Couple Shares Powerful Wedding First Look Among Protesters

"They decided to do a first look on the spot, right there."
Esther Lee - Deputy Editor, The Knot
by
Esther Lee
Esther Lee - Deputy Editor, The Knot
Esther Lee
Deputy Editor
  • Esther is the Deputy Editor of The Knot. She currently leads all content on The Knot Wellness, focusing on financial, relationship, and mental wellbeing.
  • She oversees The Knot's travel vertical (honeymoons, destination weddings, bach parties), as well as overarching features and trends.
  • She proudly serves on the Advisory Council of VOW For Girls, focusing on ending the injustice of child marriage around the world.
Updated Jun 08, 2020

While Black Lives Matter protesters filled Philadelphia's streets on Saturday, June 6, one couple set to exchange vows at a local hotel decided they wanted to join the demonstrators outside. All before they even married.

Kerry-Anne and Michael Gordon, both clad in their wedding attire, stood in solidarity with the thousands of participants filling the streets outside of the Logan Hotel in the City of Brotherly Love. As the bride and groom made their way through the crowd, protesters parted the way and encircled the pair in cheers in what appeared to be a very emotional and powerful moment on the iconic Benjamin Franklin Parkway. Since then, the video has been circulated widely, and has even inspired artwork.

"The protesters saw Kerry-Anne and started chanting and congratulating her. They were chanting, 'Black Lives Matter,'" photographer Linda McQueen tells The Knot. "So she decided the ceremony wasn't going to start anytime soon and called Michael over. They decided to do a first look on the spot, right there. She wanted to be part of the protests, she's a physician and her work schedule is very busy, so she decided she wanted to be part of the protests right there. That's how the moment happened."

The now-viral clip was documented by McQueen and her husband, Kalechi Noel, of Luxor Wedding Films, who was playing assistant to his wife that day. In the video, the couple holds hands with their eyes closed, as they raise their fists in the air in solidarity with the Black Lives Matter movement. Meanwhile, a big crowd encircles them in support.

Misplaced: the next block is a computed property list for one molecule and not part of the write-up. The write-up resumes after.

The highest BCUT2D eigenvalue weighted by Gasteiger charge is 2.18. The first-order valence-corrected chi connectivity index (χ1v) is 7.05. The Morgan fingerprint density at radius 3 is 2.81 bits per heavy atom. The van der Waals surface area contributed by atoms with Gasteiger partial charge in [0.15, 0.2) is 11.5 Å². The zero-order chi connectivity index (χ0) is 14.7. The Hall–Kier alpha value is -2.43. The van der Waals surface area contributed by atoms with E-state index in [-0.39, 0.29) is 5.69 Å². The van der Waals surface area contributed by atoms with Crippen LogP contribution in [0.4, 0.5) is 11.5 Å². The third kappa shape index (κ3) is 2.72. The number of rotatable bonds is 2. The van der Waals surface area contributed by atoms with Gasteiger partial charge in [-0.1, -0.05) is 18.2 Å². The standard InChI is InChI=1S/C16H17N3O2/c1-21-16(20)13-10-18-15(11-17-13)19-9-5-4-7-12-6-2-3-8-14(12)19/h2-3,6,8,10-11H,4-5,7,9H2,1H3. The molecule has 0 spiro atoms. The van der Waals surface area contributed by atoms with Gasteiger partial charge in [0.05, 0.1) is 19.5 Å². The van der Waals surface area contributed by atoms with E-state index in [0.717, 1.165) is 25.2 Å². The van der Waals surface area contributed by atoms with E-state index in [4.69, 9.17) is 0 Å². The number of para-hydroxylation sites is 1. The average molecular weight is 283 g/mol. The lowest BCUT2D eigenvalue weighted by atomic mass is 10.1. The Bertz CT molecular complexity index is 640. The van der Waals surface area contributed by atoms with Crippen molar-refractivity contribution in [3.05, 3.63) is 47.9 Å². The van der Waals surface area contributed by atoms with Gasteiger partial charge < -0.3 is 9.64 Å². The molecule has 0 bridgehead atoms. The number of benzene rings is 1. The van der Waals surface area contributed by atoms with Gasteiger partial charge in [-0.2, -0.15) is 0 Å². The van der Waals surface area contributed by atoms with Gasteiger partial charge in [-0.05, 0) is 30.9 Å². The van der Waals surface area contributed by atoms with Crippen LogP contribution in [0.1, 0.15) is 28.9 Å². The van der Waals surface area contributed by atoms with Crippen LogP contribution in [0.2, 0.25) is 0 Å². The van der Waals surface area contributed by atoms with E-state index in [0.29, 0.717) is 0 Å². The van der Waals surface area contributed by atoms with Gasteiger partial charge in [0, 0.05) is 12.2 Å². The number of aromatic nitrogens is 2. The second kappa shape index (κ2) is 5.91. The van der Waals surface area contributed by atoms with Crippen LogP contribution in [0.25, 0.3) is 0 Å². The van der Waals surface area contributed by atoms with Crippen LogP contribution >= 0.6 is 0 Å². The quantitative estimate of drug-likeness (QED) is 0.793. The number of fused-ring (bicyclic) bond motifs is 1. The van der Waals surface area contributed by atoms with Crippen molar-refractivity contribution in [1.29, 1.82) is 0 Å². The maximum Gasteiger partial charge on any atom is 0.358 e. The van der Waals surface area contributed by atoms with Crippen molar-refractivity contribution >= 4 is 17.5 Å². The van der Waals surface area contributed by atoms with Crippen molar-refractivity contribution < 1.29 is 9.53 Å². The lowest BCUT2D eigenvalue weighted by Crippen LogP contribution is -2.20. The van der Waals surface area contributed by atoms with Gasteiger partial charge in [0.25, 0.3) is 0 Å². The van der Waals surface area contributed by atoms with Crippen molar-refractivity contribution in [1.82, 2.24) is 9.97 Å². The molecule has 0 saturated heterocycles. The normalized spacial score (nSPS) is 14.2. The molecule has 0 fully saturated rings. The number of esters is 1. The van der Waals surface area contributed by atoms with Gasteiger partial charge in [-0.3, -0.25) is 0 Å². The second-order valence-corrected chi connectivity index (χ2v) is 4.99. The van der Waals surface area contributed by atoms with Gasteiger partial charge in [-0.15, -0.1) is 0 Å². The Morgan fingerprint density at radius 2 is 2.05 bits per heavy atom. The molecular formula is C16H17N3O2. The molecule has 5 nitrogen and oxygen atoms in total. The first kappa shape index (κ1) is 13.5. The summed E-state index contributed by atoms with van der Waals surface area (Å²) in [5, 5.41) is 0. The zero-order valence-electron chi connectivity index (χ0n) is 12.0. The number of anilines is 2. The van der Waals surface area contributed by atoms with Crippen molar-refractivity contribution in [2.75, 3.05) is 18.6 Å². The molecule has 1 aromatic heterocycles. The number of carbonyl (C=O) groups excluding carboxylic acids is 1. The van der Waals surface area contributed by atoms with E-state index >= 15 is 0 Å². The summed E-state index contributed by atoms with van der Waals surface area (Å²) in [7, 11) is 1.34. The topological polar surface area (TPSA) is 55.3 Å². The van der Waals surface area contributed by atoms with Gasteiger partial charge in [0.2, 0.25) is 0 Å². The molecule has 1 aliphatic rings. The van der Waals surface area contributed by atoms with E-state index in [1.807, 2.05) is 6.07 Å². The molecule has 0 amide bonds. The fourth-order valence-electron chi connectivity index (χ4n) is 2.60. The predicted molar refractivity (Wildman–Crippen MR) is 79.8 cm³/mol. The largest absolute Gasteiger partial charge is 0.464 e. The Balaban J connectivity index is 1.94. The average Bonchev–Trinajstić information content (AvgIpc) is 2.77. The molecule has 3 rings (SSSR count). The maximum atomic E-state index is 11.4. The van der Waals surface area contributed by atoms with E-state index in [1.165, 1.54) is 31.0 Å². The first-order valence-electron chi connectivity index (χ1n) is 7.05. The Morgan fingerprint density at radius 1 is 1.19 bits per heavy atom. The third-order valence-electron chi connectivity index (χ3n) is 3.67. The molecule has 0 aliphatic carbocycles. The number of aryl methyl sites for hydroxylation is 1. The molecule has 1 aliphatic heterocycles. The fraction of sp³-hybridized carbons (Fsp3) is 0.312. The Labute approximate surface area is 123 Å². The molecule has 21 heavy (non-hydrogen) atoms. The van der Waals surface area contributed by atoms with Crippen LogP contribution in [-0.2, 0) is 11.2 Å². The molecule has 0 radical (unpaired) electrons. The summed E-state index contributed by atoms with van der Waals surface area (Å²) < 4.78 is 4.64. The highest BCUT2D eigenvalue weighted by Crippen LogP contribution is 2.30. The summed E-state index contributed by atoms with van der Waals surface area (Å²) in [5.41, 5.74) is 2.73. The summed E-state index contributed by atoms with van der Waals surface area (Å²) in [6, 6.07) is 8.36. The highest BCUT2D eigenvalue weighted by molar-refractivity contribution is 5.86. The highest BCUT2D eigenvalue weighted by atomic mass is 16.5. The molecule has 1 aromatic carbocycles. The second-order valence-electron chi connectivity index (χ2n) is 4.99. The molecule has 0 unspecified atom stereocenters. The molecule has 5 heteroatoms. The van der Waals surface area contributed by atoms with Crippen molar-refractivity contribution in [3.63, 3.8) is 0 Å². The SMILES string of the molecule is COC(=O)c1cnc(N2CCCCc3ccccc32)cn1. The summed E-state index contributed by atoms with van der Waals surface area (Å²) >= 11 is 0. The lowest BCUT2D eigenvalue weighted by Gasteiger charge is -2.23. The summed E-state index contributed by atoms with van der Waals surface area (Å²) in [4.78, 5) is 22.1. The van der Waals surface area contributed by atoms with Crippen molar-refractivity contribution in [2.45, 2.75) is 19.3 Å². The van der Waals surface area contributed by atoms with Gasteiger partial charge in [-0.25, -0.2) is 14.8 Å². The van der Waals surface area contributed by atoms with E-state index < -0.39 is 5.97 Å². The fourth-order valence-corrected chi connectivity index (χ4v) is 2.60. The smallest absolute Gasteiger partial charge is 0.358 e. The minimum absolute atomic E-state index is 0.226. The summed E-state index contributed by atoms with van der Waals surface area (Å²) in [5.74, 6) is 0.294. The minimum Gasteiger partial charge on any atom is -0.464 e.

"Everything happened organically," McQueen explains. "The protesters started coming right next to them and there was one who had a shirt that read, 'I can't breathe.' So she turned her back to be part of the photo."

"It ended up being a very powerful moment," the bride told ABC News. "Not only are we feeling the movement of the people… but I'm meeting my husband on our wedding day, as a strong black man and a good representative of who we are as people, what our men are like, what our culture is like. It was just a very, very empowering moment for us, considering all of this is happening at one moment in one time."

The couple's wedding, it turns out, was postponed by the coronavirus like many 2020 couples. Ultimately, the pair decided to move ahead with a smaller ceremony in the courtyard of the Logan Hotel, a property located right off a main rotunda street in Philadelphia's Center City. The property has been offering complementary one-hour openings of its venue for 2020 couples to exchange vows in minimonies, with social distancing rules in effect.

The bride, a doctor, was born in Jamaica, while the groom is of Caribbean descent. While witnessing this wedding day moment, they agreed that it was all-the-more "memorable" after seeing the various backgrounds of protesters united in action, speaking out and marching together against injustice. (On May 25, George Floyd died after officer Derek Chauvin kept his knee on Floyd's neck for 8 minutes and 46 seconds over allegedly a counterfeit bill. Footage from the moment has since sparked global outrage, in turn, leading to a wave of protests and activism against racism on behalf of the Black Lives Matter movement.)

In his interview Sunday, the groom said the issues—surrounding Floyd's death—have long been concerns for the Black community. "We all see this injustice. We all want to see this needle shift away from the status quo and… That [was what] made this day more memorable in ways," he said. "That's what the entire event out there was about. Of course there was police and National Guard, but it was a peaceful protest. Everyone was so nice. That in itself showed what the movement can be and for us to be a part of that, it's a positive thing."

"I want to say to people of color: 'We matter. Our lives matter. Love matters,'" says McQueen. "'Everything, your life, it matters. If you want to go after something whether it be equality, justice, just do it.'"

"One thing I've learned and I've believed is: 'If you want to do something, just do it,'" Noel agrees. "It seemed like all the cards were against the couple the day of their wedding. That day, we were concerned about interruptions, but everything unraveled the way it did… Now they've gone viral. None of that was planned, none of that was orchestrated. It just happened."

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